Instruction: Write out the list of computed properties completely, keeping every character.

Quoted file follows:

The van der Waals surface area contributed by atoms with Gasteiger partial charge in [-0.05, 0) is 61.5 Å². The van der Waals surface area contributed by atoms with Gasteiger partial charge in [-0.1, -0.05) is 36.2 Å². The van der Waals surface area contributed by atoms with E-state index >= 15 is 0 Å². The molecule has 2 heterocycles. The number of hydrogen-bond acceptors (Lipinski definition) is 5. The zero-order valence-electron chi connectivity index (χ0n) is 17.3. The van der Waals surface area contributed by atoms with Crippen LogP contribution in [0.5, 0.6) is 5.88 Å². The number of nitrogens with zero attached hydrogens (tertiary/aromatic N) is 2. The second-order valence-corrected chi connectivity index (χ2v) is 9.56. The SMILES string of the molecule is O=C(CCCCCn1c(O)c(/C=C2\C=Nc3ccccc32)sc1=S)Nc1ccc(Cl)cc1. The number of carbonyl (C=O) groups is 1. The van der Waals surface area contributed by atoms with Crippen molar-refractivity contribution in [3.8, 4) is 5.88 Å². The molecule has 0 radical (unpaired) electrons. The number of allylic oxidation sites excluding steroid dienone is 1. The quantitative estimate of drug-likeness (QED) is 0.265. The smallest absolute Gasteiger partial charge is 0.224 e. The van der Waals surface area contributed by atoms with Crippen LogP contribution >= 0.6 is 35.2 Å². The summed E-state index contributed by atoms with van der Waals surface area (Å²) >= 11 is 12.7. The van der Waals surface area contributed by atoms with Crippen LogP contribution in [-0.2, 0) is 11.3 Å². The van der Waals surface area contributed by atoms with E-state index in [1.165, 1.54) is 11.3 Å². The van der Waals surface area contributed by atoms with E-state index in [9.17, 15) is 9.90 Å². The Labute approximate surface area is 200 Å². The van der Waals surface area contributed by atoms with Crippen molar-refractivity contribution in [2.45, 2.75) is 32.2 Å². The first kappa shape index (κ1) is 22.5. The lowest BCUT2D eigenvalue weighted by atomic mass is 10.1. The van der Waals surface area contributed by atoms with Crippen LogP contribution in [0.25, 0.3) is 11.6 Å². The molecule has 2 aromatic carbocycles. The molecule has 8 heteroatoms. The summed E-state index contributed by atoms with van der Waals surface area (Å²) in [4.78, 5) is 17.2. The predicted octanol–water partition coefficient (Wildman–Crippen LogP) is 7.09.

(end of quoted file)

The van der Waals surface area contributed by atoms with Gasteiger partial charge in [-0.05, 0) is 61.5 Å². The van der Waals surface area contributed by atoms with Gasteiger partial charge in [-0.1, -0.05) is 36.2 Å². The van der Waals surface area contributed by atoms with E-state index >= 15 is 0 Å². The molecule has 2 heterocycles. The number of hydrogen-bond acceptors (Lipinski definition) is 5. The zero-order valence-electron chi connectivity index (χ0n) is 17.3. The van der Waals surface area contributed by atoms with Crippen LogP contribution in [0.5, 0.6) is 5.88 Å². The number of nitrogens with zero attached hydrogens (tertiary/aromatic N) is 2. The second-order valence-corrected chi connectivity index (χ2v) is 9.56. The SMILES string of the molecule is O=C(CCCCCn1c(O)c(/C=C2\C=Nc3ccccc32)sc1=S)Nc1ccc(Cl)cc1. The number of carbonyl (C=O) groups is 1. The van der Waals surface area contributed by atoms with Crippen molar-refractivity contribution in [3.8, 4) is 5.88 Å². The molecule has 0 radical (unpaired) electrons. The number of allylic oxidation sites excluding steroid dienone is 1. The quantitative estimate of drug-likeness (QED) is 0.265. The smallest absolute Gasteiger partial charge is 0.224 e. The van der Waals surface area contributed by atoms with Crippen LogP contribution >= 0.6 is 35.2 Å². The summed E-state index contributed by atoms with van der Waals surface area (Å²) >= 11 is 12.7. The van der Waals surface area contributed by atoms with Crippen LogP contribution in [-0.2, 0) is 11.3 Å². The van der Waals surface area contributed by atoms with E-state index in [1.165, 1.54) is 11.3 Å². The van der Waals surface area contributed by atoms with E-state index in [9.17, 15) is 9.90 Å². The Labute approximate surface area is 200 Å². The van der Waals surface area contributed by atoms with Crippen molar-refractivity contribution in [2.45, 2.75) is 32.2 Å². The first kappa shape index (κ1) is 22.5. The lowest BCUT2D eigenvalue weighted by atomic mass is 10.1. The van der Waals surface area contributed by atoms with Crippen LogP contribution in [0.25, 0.3) is 11.6 Å². The molecule has 2 aromatic carbocycles. The molecule has 8 heteroatoms. The summed E-state index contributed by atoms with van der Waals surface area (Å²) in [4.78, 5) is 17.2. The predicted octanol–water partition coefficient (Wildman–Crippen LogP) is 7.09.